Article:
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The UN, People & Politics

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Participatory Politics

The most widely endorsed decision-making systems, such as representative and referendum democracy, have serious flaws. Political institutions must be redesigned to enable greater deliberation and participation in the making of policies, argues Stephen Shalom.

U-20: Will the Global Economy Resurface?

Northern governments are responding to the economic slowdown by reviving the same 'fossilized institutions' that underpin the financial crisis. The G20 should abandon old ways of global governance and put in their place a more decentralized, democratic order, says Walden Bello.

A Planet at the Brink

Recession, unemployment and foreclosures represent only the surface level of a deepening global financial crisis. Now, the rise of ethnic strife and civil unrest could characterise a year of social conflict in 2009, says Michael T. Klare

World Social Forum and Davos at the Crossroads

As the ninth World Social Forum (WSF) came to a close last week in the Amazon basin, the simultaneous meeting of select business leaders and policymakers at the exclusive ski-resort of Davos, Switzerland, provided a sharp contrast between a spirit of vibrant public engagement and the mood of depression at the World Economic Forum.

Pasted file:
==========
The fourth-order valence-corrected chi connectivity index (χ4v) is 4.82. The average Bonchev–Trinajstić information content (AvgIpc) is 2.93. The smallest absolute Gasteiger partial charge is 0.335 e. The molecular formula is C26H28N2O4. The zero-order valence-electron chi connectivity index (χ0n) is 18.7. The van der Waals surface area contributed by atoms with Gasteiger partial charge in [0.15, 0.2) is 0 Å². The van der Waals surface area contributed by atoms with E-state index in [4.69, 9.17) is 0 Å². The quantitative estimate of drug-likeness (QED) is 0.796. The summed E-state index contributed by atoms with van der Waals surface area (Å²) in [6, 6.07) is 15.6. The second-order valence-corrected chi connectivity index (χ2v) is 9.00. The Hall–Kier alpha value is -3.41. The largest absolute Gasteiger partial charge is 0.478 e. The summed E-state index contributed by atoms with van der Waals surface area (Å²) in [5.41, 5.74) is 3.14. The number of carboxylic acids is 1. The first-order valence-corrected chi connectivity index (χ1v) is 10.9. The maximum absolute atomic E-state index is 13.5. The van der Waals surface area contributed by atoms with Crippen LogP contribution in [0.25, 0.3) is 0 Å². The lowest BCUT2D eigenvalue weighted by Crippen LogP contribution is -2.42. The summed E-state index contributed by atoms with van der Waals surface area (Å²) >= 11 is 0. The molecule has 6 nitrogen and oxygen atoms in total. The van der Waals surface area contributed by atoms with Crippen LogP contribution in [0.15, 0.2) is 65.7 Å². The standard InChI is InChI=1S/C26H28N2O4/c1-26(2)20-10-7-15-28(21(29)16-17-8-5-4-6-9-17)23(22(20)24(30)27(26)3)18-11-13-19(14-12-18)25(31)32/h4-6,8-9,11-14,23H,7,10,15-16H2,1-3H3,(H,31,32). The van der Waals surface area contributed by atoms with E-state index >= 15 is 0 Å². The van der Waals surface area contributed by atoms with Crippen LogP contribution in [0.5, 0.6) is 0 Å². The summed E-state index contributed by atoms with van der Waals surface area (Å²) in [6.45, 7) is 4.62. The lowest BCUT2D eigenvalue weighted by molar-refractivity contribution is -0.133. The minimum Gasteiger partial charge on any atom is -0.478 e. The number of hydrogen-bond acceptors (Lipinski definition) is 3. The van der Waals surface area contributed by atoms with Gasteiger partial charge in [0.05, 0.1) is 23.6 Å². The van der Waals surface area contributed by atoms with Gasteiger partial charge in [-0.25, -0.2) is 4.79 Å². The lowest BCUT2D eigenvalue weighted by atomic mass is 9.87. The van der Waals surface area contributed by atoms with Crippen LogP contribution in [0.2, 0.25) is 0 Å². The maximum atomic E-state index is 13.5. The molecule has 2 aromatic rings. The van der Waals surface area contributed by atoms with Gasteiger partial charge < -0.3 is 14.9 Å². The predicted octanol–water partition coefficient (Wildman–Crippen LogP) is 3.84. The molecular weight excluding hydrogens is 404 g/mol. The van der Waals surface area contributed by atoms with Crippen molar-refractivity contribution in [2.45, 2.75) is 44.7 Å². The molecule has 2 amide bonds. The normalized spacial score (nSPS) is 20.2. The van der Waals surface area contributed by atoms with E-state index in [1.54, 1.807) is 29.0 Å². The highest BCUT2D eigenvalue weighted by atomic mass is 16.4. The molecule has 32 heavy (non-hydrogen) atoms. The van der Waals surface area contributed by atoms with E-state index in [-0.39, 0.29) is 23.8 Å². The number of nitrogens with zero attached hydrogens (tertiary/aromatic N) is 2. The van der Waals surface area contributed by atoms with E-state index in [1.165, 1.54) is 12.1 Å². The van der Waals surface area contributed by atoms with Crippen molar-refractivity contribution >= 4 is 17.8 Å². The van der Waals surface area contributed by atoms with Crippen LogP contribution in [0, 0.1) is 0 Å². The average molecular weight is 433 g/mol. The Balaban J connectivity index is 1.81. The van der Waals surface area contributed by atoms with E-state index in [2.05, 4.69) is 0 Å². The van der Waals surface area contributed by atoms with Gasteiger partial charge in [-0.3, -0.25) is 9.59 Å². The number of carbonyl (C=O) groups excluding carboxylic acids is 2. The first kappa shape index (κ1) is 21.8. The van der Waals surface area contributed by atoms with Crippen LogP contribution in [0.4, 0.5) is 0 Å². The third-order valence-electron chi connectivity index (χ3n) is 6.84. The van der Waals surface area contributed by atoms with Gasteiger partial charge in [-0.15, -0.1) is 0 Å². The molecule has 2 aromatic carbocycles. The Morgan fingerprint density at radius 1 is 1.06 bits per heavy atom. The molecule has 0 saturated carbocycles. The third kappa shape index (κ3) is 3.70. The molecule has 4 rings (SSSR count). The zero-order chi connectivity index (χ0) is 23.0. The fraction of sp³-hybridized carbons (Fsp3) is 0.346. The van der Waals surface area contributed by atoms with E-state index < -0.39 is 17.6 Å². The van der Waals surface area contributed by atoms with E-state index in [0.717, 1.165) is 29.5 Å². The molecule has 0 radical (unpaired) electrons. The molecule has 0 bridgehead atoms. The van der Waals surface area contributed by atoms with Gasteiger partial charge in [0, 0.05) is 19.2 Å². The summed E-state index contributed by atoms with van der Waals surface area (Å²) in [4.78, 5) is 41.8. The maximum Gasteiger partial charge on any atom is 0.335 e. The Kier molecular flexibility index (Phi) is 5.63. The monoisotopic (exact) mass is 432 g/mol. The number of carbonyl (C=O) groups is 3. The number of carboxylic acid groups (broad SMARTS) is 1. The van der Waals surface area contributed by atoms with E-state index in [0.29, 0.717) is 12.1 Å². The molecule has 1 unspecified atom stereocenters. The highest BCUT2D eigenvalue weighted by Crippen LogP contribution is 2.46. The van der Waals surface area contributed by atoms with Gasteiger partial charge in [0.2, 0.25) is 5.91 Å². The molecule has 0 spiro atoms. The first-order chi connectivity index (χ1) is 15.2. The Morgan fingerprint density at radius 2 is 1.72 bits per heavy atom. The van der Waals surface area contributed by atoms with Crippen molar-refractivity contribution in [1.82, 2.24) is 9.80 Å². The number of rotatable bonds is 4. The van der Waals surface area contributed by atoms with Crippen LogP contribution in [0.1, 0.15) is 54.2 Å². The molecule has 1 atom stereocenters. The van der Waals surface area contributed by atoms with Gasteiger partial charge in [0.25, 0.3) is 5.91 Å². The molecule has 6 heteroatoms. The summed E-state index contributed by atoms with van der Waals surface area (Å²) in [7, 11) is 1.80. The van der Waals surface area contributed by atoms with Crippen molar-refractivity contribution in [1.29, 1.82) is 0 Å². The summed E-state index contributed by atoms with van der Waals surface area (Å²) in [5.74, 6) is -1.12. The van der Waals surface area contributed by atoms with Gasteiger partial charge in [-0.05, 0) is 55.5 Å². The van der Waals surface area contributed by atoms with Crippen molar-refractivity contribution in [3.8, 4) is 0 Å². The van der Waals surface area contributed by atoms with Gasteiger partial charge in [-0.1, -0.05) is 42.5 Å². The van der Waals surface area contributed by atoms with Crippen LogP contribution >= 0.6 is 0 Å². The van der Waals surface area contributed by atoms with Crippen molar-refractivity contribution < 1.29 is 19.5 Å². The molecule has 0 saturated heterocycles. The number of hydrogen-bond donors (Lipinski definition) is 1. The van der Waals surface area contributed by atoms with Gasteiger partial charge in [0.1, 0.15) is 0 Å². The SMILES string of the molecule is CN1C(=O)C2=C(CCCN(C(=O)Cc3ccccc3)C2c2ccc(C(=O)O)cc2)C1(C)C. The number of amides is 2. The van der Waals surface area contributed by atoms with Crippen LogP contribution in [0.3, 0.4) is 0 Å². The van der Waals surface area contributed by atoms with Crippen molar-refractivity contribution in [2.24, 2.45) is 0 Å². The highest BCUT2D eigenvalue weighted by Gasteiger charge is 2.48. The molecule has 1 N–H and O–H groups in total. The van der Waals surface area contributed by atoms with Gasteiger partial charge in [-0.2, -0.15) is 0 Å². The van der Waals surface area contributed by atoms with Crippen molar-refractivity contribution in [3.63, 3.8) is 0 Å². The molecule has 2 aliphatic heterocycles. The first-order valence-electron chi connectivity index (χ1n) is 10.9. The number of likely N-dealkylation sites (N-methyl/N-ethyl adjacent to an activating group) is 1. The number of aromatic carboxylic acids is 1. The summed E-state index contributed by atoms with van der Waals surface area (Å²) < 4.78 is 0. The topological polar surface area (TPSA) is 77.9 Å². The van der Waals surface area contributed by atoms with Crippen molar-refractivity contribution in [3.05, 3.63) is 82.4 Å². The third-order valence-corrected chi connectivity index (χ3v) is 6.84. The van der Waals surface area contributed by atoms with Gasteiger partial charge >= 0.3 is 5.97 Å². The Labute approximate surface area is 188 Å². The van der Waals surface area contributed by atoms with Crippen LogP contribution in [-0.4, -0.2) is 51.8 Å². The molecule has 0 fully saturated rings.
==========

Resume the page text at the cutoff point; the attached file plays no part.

Dignity and Hope: Too Much to Ask For?

Sixty years after the Universal Declaration of Human Rights, and in a world gripped by conflicts erupting on almost every continent, what hope is there for extending respect, freedom and rights to everyone? Perhaps it's time to rethink the politics of human rights for the 21st century, says Nick Fraser.

Mass Media and Social Movements

Social movements rely on the media for three main services, (1) mobilisation of political support, (2) legitimisation (or validation) in the mainstreams discourse, and (3) to broaden the scope of conflicts. [1] Consequently, the quality and nature of the media coverage that social movements obtain strongly influences how they are perceived in the public eye – to the extent that good or bad coverage can help to make or break a social movement.

Why was the UN Budget Approved by Vote and not by Consensus?

During its first session – from 4 October till late in the evening of 21 December 2007 - the Fifth Committee had the arduous task of reaching agreement on the UN’s programme budget for 2008/2009. There has been a clear understanding since 1986 among Member States, that the budget would be adopted by consensus. This time, however - at the request of the US - a recorded vote had to be taken on the budget by the General Assembly on Saturday 22 December.